Oil prices end mixed amid firm supplies

Global oil prices were mixed Monday as supplies remained firm and industrial production in China showed signs of a slowdown, possibly signalling a weaker demand for energy, analysts said.

In New York trade, the benchmark West Texas Intermediate crude for April delivery edged up 11 cents from Friday to finish at $92.06.

In London trade, Brent North Sea crude for April dropped 63 cents to $110.22 a barrel.

The US contract followed Brent lower for most of the session before making a late comeback, with the mood still for a slightly flush market.

"The crude oil market tipped back to the downside in Monday trade as China's industrial output fell short of expectations and Saudi Arabia was reportedly producing more in February than the month before," said Tim Evans at Citi Futures.

"The US market remains well supplied with petroleum. Crude stocks as of March 1 were 10.3 percent higher than a year ago," while domestic production was up 22 percent from a year earlier, he said.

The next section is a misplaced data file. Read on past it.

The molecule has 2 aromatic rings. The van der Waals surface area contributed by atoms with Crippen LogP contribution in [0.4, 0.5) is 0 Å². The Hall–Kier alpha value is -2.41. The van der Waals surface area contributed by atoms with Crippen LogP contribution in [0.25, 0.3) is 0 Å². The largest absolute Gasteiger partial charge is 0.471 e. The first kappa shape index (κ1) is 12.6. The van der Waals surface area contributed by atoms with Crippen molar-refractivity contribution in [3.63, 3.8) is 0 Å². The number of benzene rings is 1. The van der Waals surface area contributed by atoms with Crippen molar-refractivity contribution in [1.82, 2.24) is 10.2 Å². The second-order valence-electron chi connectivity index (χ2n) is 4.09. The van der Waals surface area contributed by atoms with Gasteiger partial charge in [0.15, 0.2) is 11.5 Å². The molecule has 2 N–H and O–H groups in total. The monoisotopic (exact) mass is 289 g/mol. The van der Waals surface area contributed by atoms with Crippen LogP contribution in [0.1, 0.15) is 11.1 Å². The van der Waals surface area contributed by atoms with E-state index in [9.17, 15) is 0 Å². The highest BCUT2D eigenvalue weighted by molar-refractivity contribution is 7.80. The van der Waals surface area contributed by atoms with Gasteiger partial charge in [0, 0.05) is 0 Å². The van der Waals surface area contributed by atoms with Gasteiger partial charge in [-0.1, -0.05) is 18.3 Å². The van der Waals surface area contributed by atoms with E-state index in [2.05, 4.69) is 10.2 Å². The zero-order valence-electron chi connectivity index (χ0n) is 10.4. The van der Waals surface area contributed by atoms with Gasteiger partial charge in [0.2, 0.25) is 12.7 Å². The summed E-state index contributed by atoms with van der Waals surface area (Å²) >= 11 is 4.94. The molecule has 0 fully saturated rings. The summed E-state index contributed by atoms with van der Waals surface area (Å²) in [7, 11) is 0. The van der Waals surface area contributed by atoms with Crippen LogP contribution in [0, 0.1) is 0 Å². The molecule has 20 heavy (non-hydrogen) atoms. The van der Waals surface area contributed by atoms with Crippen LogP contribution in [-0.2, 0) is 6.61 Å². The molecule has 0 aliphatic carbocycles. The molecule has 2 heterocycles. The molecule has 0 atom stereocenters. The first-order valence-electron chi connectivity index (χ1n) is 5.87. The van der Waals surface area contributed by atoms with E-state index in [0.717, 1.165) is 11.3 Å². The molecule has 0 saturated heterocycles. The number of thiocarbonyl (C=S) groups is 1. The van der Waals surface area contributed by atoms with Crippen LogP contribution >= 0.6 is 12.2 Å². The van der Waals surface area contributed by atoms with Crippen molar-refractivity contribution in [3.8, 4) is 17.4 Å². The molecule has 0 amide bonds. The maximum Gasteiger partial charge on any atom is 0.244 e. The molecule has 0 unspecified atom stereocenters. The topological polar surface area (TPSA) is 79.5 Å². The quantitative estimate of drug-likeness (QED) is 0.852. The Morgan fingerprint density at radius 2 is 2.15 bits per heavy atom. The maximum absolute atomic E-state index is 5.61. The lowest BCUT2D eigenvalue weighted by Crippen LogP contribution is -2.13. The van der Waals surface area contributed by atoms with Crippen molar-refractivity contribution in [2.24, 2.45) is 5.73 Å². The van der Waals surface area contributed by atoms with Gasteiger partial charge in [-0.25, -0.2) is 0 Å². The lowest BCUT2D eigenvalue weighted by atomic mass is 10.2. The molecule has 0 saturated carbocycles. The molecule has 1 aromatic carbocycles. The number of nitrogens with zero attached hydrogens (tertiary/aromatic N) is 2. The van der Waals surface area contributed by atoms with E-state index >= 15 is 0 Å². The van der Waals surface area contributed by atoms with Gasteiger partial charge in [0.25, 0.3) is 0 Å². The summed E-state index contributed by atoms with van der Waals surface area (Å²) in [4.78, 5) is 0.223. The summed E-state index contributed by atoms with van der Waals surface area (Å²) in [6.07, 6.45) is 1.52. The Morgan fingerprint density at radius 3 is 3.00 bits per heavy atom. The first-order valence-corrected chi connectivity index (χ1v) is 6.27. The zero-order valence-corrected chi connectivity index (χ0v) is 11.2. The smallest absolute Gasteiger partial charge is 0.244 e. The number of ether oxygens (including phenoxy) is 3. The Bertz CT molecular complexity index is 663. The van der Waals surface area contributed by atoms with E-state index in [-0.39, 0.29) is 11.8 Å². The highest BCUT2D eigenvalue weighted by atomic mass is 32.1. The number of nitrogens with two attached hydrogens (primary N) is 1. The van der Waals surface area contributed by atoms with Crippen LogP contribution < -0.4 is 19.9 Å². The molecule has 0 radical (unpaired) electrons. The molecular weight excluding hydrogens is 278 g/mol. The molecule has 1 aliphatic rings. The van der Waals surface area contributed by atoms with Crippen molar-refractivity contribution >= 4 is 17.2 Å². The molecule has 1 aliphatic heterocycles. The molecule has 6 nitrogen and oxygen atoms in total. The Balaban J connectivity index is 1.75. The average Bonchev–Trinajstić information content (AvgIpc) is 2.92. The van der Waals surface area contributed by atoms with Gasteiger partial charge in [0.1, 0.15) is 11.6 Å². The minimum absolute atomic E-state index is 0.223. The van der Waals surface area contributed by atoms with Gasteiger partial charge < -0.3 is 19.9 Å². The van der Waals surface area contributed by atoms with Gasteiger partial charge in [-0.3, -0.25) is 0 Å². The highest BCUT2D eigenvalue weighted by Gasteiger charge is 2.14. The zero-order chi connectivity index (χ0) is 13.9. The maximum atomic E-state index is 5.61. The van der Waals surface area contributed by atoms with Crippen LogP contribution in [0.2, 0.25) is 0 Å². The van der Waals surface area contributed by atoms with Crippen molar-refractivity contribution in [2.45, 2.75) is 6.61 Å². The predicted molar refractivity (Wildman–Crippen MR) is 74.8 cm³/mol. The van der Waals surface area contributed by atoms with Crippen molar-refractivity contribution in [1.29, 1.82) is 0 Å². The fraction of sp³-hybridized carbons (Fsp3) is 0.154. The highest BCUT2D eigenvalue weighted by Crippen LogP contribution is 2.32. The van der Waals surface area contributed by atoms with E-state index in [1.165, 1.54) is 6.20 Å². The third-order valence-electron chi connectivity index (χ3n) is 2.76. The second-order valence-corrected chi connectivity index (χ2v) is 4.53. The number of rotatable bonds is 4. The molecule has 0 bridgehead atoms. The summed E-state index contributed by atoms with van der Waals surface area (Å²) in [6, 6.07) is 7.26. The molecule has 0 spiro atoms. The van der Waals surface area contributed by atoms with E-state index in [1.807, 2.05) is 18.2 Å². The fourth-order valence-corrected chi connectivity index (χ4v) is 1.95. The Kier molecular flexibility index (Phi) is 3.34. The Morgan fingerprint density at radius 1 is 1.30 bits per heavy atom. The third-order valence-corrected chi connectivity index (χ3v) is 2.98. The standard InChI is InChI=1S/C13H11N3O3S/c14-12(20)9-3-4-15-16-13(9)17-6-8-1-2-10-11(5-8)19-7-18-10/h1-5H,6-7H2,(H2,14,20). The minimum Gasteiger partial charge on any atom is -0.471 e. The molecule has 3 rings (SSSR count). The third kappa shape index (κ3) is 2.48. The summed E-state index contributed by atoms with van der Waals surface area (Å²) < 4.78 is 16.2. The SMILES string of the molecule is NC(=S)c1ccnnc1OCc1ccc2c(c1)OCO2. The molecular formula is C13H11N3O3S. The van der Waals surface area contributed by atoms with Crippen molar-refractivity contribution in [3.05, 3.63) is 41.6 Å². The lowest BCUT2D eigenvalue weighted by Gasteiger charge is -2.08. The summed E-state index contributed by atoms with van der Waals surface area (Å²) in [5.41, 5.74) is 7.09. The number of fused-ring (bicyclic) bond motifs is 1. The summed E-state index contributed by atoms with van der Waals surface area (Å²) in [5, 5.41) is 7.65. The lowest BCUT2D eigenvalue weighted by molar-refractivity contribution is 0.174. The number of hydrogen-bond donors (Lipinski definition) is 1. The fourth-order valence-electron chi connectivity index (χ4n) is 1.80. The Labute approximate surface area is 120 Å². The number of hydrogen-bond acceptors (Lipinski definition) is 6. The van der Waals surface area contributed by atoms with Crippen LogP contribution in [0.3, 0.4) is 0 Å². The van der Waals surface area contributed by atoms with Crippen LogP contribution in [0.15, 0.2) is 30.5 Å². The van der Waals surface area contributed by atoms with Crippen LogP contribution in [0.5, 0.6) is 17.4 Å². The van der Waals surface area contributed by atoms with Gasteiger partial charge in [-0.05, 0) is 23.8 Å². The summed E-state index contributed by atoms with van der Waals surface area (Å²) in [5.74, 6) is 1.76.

China's weaker economic data took an early toll on prices.

Official figures released Saturday showed inflation in China hitting a 10-month high in February.

Industrial output, which reflects production at China's factories, workshops and mines, rose 9.9 percent year-on-year over the first two months of 2013, compared with 11.4 percent in the same period of 2012.

"The majority of the Chinese economic figures published at the weekend proved disappointing. This illustrates how market players are currently focusing on negative information and the poor market sentiment," said Commerzbank analyst Carsten Fritsch.

Citi estimated prices could continue to slip, with Brent averaging $102 in 2013, and WTI at $87.

But other analysts see prices firming with a slight global economic rebound.

"The supply situation has improved again, and US crude oil inventory numbers are seasonally extremely high and saw another increase last week," said commodity analysts at UniCredit.

"However, we also expect a strengthening on the demand side, as the global economy is set to gain some traction this year."